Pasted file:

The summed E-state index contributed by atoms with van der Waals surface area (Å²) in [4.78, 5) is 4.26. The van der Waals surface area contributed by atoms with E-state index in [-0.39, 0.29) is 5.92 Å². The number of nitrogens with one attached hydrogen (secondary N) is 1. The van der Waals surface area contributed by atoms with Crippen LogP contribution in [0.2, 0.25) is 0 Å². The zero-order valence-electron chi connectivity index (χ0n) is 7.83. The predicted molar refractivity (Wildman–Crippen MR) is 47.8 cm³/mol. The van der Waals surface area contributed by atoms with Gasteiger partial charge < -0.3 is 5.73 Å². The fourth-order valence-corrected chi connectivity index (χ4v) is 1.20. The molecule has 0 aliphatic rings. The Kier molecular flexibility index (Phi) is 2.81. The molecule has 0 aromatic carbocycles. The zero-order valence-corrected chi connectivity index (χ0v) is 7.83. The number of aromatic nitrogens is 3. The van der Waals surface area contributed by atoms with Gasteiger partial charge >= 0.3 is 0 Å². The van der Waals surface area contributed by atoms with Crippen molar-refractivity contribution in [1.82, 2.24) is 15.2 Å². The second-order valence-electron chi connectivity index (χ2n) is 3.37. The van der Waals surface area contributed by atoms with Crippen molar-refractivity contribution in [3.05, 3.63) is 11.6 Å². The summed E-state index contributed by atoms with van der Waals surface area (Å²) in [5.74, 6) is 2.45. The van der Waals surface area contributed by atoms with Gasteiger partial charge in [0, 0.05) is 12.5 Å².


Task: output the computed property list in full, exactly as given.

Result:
The summed E-state index contributed by atoms with van der Waals surface area (Å²) in [4.78, 5) is 4.26. The van der Waals surface area contributed by atoms with E-state index in [-0.39, 0.29) is 5.92 Å². The number of nitrogens with one attached hydrogen (secondary N) is 1. The van der Waals surface area contributed by atoms with Crippen LogP contribution in [0.2, 0.25) is 0 Å². The zero-order valence-electron chi connectivity index (χ0n) is 7.83. The predicted molar refractivity (Wildman–Crippen MR) is 47.8 cm³/mol. The van der Waals surface area contributed by atoms with Gasteiger partial charge < -0.3 is 5.73 Å². The fourth-order valence-corrected chi connectivity index (χ4v) is 1.20. The molecule has 0 aliphatic rings. The Kier molecular flexibility index (Phi) is 2.81. The molecule has 0 aromatic carbocycles. The zero-order valence-corrected chi connectivity index (χ0v) is 7.83. The number of aromatic nitrogens is 3. The van der Waals surface area contributed by atoms with Gasteiger partial charge >= 0.3 is 0 Å². The van der Waals surface area contributed by atoms with Crippen molar-refractivity contribution in [1.82, 2.24) is 15.2 Å². The second-order valence-electron chi connectivity index (χ2n) is 3.37. The van der Waals surface area contributed by atoms with Crippen molar-refractivity contribution in [3.05, 3.63) is 11.6 Å². The summed E-state index contributed by atoms with van der Waals surface area (Å²) in [5.74, 6) is 2.45. The van der Waals surface area contributed by atoms with Gasteiger partial charge in [0, 0.05) is 12.5 Å².